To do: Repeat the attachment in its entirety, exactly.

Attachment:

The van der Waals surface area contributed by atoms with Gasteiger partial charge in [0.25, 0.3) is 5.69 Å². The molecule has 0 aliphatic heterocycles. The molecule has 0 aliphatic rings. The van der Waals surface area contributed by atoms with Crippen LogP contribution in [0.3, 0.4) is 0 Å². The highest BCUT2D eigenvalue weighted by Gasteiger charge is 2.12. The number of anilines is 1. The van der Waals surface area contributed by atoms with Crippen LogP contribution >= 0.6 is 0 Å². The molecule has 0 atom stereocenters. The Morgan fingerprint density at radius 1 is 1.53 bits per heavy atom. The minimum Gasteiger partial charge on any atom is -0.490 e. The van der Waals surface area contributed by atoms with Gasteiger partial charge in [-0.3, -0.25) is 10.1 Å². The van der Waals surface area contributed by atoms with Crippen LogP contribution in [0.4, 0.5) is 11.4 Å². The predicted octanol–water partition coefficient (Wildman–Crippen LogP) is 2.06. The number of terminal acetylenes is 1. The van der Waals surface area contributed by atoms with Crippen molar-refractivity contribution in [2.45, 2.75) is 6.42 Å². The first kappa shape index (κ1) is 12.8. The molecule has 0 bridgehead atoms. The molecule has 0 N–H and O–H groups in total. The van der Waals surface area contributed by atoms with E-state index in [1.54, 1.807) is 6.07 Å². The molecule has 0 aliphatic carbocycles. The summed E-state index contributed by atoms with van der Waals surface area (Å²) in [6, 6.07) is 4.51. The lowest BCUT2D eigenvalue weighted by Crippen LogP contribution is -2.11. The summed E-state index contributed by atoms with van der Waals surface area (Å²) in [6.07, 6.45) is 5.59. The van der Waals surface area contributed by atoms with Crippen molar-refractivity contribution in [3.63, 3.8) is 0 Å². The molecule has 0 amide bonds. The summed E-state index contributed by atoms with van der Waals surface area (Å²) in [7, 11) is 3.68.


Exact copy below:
The van der Waals surface area contributed by atoms with Gasteiger partial charge in [0.25, 0.3) is 5.69 Å². The molecule has 0 aliphatic heterocycles. The molecule has 0 aliphatic rings. The van der Waals surface area contributed by atoms with Crippen LogP contribution in [0.3, 0.4) is 0 Å². The highest BCUT2D eigenvalue weighted by Gasteiger charge is 2.12. The number of anilines is 1. The van der Waals surface area contributed by atoms with Crippen LogP contribution >= 0.6 is 0 Å². The molecule has 0 atom stereocenters. The Morgan fingerprint density at radius 1 is 1.53 bits per heavy atom. The minimum Gasteiger partial charge on any atom is -0.490 e. The van der Waals surface area contributed by atoms with Gasteiger partial charge in [-0.3, -0.25) is 10.1 Å². The van der Waals surface area contributed by atoms with Crippen LogP contribution in [0.4, 0.5) is 11.4 Å². The predicted octanol–water partition coefficient (Wildman–Crippen LogP) is 2.06. The number of terminal acetylenes is 1. The van der Waals surface area contributed by atoms with Crippen molar-refractivity contribution in [2.45, 2.75) is 6.42 Å². The first kappa shape index (κ1) is 12.8. The molecule has 0 bridgehead atoms. The molecule has 0 N–H and O–H groups in total. The van der Waals surface area contributed by atoms with E-state index in [1.54, 1.807) is 6.07 Å². The molecule has 0 aliphatic carbocycles. The summed E-state index contributed by atoms with van der Waals surface area (Å²) in [6, 6.07) is 4.51. The lowest BCUT2D eigenvalue weighted by Crippen LogP contribution is -2.11. The summed E-state index contributed by atoms with van der Waals surface area (Å²) in [6.07, 6.45) is 5.59. The van der Waals surface area contributed by atoms with Crippen molar-refractivity contribution in [3.63, 3.8) is 0 Å². The molecule has 0 amide bonds. The summed E-state index contributed by atoms with van der Waals surface area (Å²) in [7, 11) is 3.68.